Certainly. See, for the first time in Odisha, the central investigating agency, CBI, has been asked to probe into the rip off at the direction of the Supreme Court to look into the 500-crore MGNREGA bungling, taking into consideration the staidness of the PIL filed by the Delhi-based NGO, CESF in the matter.
So the CBI is expected to unfold the large-scale financial and procedural irregularities in the implementation of the massive livelihood programme.
How is the Chief Minister responsible for the misuse of the public money?
The Chief Minister is head of the State Council which monitors and supervises execution of work under MGNREGA. Therefore, he cannot escape responsibilities after the Centre informed the Supreme Court about its plan to conduct a CBI probe into the matter.
Prima facie, it is established that Naveen Patnaik government is corrupt and dishonest. The apex court has also observed that the allegations against the state government are serious. The CM and the ministers in charge of Panchayat Raj department, since 2006-2007, who are now accused in the case, should be brought under the purview of CBI probe.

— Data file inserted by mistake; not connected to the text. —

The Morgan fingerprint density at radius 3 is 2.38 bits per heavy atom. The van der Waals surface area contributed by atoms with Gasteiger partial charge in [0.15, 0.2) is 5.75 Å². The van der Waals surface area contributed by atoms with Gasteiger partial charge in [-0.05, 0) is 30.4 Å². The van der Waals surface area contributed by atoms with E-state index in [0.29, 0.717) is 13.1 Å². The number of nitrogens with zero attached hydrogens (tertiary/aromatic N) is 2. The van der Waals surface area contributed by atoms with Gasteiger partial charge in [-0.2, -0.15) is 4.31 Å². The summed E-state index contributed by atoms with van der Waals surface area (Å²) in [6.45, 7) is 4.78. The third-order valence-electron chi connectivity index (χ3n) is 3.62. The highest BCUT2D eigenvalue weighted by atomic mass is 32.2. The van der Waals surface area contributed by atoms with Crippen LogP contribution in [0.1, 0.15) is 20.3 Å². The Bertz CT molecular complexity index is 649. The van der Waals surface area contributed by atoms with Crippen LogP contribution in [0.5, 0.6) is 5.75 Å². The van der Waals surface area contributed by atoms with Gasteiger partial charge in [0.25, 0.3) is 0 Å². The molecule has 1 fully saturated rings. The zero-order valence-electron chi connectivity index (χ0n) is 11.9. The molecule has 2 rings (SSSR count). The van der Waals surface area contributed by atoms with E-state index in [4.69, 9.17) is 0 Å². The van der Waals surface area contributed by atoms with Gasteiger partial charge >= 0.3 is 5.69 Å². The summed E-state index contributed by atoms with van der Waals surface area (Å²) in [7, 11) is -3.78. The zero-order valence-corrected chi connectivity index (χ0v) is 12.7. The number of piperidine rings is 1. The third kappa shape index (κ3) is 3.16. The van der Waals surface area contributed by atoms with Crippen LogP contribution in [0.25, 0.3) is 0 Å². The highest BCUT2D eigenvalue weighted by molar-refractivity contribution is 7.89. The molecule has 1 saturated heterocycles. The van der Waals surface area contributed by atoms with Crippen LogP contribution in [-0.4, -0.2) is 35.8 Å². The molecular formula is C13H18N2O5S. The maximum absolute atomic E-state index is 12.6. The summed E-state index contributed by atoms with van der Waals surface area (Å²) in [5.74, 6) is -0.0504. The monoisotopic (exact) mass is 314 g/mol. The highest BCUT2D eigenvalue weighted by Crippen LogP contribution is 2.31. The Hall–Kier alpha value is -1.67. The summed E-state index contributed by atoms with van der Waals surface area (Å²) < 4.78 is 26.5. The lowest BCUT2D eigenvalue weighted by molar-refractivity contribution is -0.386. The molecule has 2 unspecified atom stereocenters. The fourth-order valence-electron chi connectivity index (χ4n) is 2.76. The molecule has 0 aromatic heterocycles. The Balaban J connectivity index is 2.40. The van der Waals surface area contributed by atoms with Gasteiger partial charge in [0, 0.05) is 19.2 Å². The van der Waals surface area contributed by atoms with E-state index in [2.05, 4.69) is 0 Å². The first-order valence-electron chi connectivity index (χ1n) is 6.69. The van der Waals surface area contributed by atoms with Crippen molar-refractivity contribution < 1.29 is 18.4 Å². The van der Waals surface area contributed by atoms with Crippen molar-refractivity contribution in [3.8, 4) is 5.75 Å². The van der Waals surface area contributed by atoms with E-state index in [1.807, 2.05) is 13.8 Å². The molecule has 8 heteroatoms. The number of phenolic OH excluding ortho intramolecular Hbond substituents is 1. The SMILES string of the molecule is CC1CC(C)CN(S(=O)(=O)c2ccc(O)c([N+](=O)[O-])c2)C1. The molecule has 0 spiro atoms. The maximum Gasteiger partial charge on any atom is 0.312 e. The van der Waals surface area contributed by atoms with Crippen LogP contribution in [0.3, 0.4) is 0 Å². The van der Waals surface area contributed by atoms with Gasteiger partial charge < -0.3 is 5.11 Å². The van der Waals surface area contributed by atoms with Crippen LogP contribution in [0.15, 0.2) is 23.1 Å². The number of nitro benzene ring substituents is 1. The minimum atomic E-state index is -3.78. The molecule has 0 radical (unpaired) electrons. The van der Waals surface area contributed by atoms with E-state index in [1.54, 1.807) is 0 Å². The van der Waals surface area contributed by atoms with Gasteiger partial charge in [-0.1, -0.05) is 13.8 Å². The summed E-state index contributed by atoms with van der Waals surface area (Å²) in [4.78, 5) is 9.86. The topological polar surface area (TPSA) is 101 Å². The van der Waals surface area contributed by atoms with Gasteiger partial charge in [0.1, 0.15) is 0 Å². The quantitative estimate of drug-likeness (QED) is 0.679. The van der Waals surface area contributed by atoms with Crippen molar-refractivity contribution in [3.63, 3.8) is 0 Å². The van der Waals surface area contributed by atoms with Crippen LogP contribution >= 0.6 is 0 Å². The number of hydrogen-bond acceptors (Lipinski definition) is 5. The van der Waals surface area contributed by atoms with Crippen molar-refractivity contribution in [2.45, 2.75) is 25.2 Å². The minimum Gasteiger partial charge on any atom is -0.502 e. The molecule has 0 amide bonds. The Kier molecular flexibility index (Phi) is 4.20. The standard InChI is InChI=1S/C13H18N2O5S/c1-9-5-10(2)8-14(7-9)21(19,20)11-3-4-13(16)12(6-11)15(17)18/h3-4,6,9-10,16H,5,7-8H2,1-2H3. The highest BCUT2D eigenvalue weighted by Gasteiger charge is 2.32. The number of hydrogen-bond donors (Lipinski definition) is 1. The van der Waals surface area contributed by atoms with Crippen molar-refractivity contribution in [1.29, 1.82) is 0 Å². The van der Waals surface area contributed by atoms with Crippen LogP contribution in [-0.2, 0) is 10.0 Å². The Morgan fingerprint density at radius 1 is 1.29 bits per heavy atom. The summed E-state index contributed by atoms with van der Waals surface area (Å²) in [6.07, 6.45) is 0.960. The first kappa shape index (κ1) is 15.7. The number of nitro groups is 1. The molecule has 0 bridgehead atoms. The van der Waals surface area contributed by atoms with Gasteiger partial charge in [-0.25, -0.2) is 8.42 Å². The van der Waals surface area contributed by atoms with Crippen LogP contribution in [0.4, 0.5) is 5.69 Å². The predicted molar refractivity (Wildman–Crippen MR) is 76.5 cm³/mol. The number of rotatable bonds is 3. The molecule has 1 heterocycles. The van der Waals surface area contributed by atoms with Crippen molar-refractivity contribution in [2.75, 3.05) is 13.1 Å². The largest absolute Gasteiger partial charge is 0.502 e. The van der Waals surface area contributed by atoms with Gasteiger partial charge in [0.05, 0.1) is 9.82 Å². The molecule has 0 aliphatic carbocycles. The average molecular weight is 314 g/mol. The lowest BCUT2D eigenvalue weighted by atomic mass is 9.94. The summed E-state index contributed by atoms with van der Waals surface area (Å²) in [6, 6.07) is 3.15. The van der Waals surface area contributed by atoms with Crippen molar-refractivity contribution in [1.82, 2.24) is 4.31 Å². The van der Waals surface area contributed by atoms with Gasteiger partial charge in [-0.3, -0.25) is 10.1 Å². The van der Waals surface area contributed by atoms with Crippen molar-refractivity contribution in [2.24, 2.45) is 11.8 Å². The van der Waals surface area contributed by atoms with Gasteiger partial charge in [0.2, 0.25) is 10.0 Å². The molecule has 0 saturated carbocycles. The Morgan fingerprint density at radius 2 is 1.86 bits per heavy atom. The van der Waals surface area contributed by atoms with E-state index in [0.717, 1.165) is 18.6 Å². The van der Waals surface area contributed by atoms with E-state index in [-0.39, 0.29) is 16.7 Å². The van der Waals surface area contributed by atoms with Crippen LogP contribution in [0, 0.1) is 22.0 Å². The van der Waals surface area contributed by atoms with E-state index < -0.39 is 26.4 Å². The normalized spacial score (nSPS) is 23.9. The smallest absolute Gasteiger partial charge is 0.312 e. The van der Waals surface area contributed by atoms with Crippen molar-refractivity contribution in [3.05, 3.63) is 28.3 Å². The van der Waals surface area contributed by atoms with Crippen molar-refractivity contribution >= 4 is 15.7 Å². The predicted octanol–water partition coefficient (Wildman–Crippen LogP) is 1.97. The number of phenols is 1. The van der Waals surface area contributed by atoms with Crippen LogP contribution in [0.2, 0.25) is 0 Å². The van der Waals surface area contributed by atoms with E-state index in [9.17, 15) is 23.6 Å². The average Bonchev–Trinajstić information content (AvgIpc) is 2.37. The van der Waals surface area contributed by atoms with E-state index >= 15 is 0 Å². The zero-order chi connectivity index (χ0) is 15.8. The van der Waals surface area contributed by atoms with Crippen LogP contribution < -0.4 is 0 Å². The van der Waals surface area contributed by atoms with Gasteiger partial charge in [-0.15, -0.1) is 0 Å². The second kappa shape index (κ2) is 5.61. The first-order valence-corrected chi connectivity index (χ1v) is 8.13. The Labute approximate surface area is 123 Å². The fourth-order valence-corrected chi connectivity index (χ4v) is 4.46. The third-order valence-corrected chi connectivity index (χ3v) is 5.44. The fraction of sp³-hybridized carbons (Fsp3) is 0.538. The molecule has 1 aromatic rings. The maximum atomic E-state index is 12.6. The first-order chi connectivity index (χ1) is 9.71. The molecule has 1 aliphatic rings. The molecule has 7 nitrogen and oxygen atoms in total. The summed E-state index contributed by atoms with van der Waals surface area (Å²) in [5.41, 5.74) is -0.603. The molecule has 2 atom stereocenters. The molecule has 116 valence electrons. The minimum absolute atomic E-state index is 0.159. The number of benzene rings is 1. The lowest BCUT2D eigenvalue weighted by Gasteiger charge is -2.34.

Do you think that the Chief Minister Naveen Patnaik’s claim of running an honest and transparent government has proved to be hollow?
Yes. As the state government has already lost the case in the apex court, Naveen Patnaik’s claim of handling the affairs of the state in a limpid manner has been exposed. What is more galling is that the CAG report revealed that Rs 8.44 crore were spent without any approval from a competent authority.
Will the bureaucrats involved in the MGNREGA bungling be exposed by the CBI?
I do hope so. The funds under the rural job scheme were utilised even for landscaping, developing gardens and repairing office buildings. An amount of Rs 55.58 lakh was spent on setting up a garden at the official residence of a collector of district in Odisha which needs to be probed by the CBI to reveal the truth.
Interviewed by Kishore Dash
“CBI is competent to unearth the MGNREGA scam” —Narasingh Mishr, Congress Leader and National Law Commission Member
How far would the CBI be able to unfold the rural job scam in Odisha?
The CBI is so far the highest investigating agency in the country. I am confident that the agency would come out with flying colours while probing the scam in a most efficient manner. Undoubtedly, the nation’s apex investigating agency is up to snuff to divulge the misdeeds of Naveen Patnaik government once the probe begins.
In what way is the Chief Minister Naveen Patnaik responsible for the MGNREGA bungling in the state?
Being the head the State Council, which monitors and supervises execution of work under MGNREGA, Chief Minister Naveen Pattnaik is liable for the lapse made by the state government while executing the employment guarantee scheme.